A 13-year-old boy from North Dakota is lucky to be alive after surviving a fall of nearly 100 feet at the Grand Canyon on Tuesday, August 8th.
Wyatt Kauffman was visiting the park with his family and was taking photos at the Bright Angel Point trail, the most popular viewpoint on the North Rim, when he slipped and fell over the edge.
Kauffman had been taking photograph the breathtaking views at an exposed point. He then squatted down and held on to a rock with one hand to get out of the way of other visitors trying to take photos. When he stood up in this precarious location, he the lost balance and plunged over the rim.
Park rangers initiated a rescue operation that took nearly two hours. Due to the steep terrain and hazardous flying conditions, a helicopter rescue was not possible. Instead, emergency crews used ropes and a rescue basket to haul the teenager back up.
Kauffman was airlifted to a Las Vegas hospital for treatment. He had suffered nine broken vertebrae, a ruptured spleen, a collapsed lung, a concussion, a broken hand and a dislocated finger. Despite the extensive injuries, he was discharged from the hospital just four days later on Saturday, already walking again — a remarkably fast recovery.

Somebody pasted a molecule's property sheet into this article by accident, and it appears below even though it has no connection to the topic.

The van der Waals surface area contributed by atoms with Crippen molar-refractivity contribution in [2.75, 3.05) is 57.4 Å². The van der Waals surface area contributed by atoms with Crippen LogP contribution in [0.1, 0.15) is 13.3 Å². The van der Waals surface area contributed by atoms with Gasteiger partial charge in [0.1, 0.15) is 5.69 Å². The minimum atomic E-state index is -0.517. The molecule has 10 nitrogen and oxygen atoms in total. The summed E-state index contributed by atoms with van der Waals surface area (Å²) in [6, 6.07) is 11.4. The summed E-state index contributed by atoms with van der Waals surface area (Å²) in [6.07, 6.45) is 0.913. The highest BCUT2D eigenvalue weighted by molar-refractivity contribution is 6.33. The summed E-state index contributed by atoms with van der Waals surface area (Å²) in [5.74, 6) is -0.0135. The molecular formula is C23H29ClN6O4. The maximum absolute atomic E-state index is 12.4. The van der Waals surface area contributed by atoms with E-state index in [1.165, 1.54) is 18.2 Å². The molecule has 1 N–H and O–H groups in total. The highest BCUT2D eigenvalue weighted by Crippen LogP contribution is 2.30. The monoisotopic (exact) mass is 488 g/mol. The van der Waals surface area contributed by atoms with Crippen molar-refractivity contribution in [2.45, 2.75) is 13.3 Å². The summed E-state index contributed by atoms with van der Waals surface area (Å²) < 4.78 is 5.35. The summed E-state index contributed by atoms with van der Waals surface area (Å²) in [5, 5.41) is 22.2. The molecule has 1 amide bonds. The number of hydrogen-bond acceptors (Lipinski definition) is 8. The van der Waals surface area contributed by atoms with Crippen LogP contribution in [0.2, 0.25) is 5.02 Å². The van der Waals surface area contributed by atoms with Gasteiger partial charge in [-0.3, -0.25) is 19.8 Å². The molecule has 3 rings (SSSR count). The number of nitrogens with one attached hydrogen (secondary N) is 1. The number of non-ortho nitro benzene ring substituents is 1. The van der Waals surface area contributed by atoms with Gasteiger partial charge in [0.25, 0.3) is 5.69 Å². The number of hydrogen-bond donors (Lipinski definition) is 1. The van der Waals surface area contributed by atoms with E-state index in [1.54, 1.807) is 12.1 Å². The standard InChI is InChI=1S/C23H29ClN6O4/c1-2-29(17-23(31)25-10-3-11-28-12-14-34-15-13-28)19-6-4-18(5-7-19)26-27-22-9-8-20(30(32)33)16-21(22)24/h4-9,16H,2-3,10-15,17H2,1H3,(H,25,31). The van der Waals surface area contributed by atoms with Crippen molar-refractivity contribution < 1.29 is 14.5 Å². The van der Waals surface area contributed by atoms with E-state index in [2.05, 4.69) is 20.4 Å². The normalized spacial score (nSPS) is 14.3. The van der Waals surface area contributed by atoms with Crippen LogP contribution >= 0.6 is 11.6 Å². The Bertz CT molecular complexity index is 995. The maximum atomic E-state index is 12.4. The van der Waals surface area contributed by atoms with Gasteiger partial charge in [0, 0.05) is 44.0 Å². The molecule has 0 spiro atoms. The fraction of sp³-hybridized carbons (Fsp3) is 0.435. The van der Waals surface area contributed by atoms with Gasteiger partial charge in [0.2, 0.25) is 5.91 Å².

Following the incident, park officials are sending the message that the Grand Canyon can be treacherous. On average, there are 12 fatalities and 329 search and rescue incidents in the park each year — mostly due to environmental hazards like heat exhaustion rather than falls.
The park advises visitors to stay on designated trails, keep a safe distance from the edge, wear appropriate clothing and footwear, carry enough water and food, and be aware of their surroundings.
This near-tragedy serves as an important reminder to always exercise extreme caution when visiting one of the most spectacular but unforgiving landscapes on Earth.